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Economics of surface coatings on metals are discussed with emphasis on surface preparation, especially when large scale coating operations are conducted. Relative cost and other parameters affecting the choice between manual and machine blasting are considered, including the area cost of surface preparation, health and safety factors, incidental pollution, and other variations. Advantages of high build surface and multi‐purpose primer application are related along with comparisons of cost between initial and manual recoating of structures after erection. Importance of proper coating maintenance is emphasised. Economic case histories are given, including large scale surface preparation of tank plates and piping, differences between sand abrasive and centrifugal blasting, factors related to intercoat adhesion, cost of Zn rich with epoxy or alkyd topcoats, and the high cost of repainting when scaffolding is necessary. Regulations on surface preparations, ecological controls, and safety are discussed. Two coat simplified systems are recommended, along with automatic and semiautomatic surface preparation when the size of the job makes either one possible. Tabulated data on area costs of various modes an locations for surface preparation and coating costs for various metal configurations are provided.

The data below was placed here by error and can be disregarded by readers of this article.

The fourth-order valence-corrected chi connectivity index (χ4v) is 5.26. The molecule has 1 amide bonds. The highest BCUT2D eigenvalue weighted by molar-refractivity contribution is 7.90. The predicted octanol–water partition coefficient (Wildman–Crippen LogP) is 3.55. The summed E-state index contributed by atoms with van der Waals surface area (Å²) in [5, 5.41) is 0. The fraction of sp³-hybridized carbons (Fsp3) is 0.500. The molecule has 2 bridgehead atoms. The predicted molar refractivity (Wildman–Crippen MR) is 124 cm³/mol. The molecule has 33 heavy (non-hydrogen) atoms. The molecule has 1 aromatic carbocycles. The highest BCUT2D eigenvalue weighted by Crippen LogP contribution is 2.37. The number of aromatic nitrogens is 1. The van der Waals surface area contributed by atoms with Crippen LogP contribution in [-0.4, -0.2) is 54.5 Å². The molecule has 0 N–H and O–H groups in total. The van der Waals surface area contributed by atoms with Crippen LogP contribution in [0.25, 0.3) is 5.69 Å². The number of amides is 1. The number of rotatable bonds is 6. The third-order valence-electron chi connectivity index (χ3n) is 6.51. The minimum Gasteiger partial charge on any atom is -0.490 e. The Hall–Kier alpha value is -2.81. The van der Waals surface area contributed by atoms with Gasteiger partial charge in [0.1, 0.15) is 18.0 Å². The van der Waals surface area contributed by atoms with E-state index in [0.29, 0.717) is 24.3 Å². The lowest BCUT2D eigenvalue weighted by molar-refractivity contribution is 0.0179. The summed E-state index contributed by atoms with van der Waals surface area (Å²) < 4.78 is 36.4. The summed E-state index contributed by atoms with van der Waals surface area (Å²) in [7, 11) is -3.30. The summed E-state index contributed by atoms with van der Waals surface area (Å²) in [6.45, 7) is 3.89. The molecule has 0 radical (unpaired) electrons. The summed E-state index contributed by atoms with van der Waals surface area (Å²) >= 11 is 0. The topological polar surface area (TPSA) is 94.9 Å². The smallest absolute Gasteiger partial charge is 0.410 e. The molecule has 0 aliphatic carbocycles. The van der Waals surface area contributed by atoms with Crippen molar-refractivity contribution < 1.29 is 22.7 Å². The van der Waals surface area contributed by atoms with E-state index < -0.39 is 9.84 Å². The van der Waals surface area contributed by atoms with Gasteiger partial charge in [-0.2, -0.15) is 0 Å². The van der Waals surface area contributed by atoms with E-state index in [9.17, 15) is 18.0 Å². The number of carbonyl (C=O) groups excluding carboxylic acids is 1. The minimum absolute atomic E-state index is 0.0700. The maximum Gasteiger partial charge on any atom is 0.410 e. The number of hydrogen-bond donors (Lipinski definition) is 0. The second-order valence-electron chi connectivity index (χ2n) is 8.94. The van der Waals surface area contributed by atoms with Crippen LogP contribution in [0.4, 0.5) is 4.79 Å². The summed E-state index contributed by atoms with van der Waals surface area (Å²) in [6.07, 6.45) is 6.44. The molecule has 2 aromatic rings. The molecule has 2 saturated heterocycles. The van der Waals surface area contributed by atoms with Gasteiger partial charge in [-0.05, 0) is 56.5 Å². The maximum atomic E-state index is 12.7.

The use of an observational approach in conjunction with isolation techniques for campylobacter and salmonella detection has facilitated a detailed evaluation of the risk…
The use of an observational approach in conjunction with isolation techniques for campylobacter and salmonella detection has facilitated a detailed evaluation of the risk of cross contamination during food preparation. Identification of suspected exposure routes has linked naturally contaminated raw foods with important food‐handling malpractices, contaminated contact surfaces and ready‐to‐eat foods. In a model domestic kitchen, 29 per cent of food preparation sessions resulted in positive campylobacter isolations from prepared salads, cleaning materials and food‐contact surfaces. Typing results showed that specific campylobacter strains isolated from prepared chicken salads were the same as the strains isolated from the raw chicken pieces, indicating microbial transfer during food preparation. Data obtained from this study can be used for exposure assessment, risk management and in the development of consumer risk communication strategies.